There was definitely a slow buildup but the anime certainly had a pretty awesome idea behind it. Nishi was a guy who never really stood out. He let chances slip away and he had never done anything brave his entire life. Even getting the girl he had a crush on since he was young was impossible for Nishi. He was pathetic and a loser. Imagine his surprise though when a suddenly started getting angry at a Yakuza waving a gun around. He was certainly brave at that moment but he never lived to see his efforts come to fruition. He got a second chance and his attitude changed drastically. The premise really had potential to be good because there are some real life implications to it that really stands out. Despite the visual rape, the story is legit and it needed to be the thing that truly elevates the anime. The anime had a strong theme of “seizing the opportunity” and never spending the rest of your life wondering what could’ve happened. There is something very human about the story that hits each and every viewer. The movie is basically telling us that don’t wait for a Yakuza to shoot you dead to realize that opportunities are hard to come by.
The story took it’s time but I was eventually hyped to see the anime all the way through. I was hyped until the movie entered the second half. There was a very unexpected twist in the anime entering the second half. The first half ended with a bunch of Yakuza trying to kill Nishi but his second chance in life convinces him to just enjoying the ride while it last. For some odd reason, the story took a weird right turn entering the second half. As I said before, I didn’t see it coming and I love it. It opened new doors for the anime but the story slowly loses its steam going towards the ending. The story still had a decent build up and the movie actually focused on internal conflicts of the characters. There was a decent transformation the characters had in the second half that was pretty awesome. It still had a punch to deliver but it felt like a different story compared to the first half. It kind of dragged a bit and was soon slowly embraced by the visuals.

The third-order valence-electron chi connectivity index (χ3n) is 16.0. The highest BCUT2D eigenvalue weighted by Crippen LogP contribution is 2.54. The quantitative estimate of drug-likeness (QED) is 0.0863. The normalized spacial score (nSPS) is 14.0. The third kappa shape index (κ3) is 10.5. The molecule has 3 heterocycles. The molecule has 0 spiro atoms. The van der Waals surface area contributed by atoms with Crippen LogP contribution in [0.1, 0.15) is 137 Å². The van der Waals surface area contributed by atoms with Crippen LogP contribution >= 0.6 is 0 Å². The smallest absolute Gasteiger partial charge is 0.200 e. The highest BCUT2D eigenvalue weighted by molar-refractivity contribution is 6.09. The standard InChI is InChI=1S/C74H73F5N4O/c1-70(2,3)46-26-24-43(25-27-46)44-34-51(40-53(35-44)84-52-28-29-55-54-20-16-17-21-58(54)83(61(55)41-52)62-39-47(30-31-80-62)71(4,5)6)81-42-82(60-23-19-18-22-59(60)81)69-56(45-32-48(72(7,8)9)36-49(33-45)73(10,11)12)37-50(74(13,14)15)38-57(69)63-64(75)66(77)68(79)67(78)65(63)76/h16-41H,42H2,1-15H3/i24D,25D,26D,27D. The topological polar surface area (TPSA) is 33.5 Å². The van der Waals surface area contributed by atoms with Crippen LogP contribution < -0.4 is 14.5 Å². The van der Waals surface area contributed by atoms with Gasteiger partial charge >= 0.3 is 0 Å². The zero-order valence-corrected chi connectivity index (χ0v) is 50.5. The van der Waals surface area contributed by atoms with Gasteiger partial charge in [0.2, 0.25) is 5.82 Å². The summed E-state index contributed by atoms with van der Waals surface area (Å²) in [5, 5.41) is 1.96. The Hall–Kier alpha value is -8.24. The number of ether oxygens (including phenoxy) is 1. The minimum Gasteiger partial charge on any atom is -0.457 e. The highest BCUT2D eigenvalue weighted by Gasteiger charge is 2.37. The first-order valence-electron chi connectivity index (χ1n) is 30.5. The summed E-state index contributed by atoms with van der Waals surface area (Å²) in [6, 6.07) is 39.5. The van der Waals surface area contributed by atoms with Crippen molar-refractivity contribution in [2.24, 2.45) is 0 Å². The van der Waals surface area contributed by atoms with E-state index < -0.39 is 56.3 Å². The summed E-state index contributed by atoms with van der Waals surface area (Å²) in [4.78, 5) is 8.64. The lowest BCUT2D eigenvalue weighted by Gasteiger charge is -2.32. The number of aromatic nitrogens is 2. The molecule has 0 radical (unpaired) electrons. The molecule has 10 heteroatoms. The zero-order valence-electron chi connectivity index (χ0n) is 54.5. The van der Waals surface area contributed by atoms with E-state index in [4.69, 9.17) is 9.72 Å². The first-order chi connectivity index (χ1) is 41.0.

The first impression of the show is an acid attack. The story was the only thing preventing the movie to turning into one. The amount of weirdness in the movie is pretty hard to watch which needs to be properly balanced by a smart story. I thought Maasaki’s directorial touch can balance the movie out but it didn’t. The movie just couldn’t help but express itself instead of tell a proper story. It was soon drowning in metaphors and symbolisms. It soon turned into an acid attack. The movie spent a lot of time capturing the emotion of the characters through the visuals. It did a lot of things to really set the mood. When the characters are depressed, the darkness of the world is dominant. When the characters are bordering the line of insanity then…yeah, acid attack. When the characters embraced their new found freedom, the visuals became more artistic. There was even a passionate scene in the anime the movie just couldn’t help but throw paintballs at. I’ll admit that the visuals were very impressive at the later parts of the show. There was something raw about that I can’t seem to explain in a better way. It’s just pure raw experience relating to the ever passive journey humans as they walk the Earth.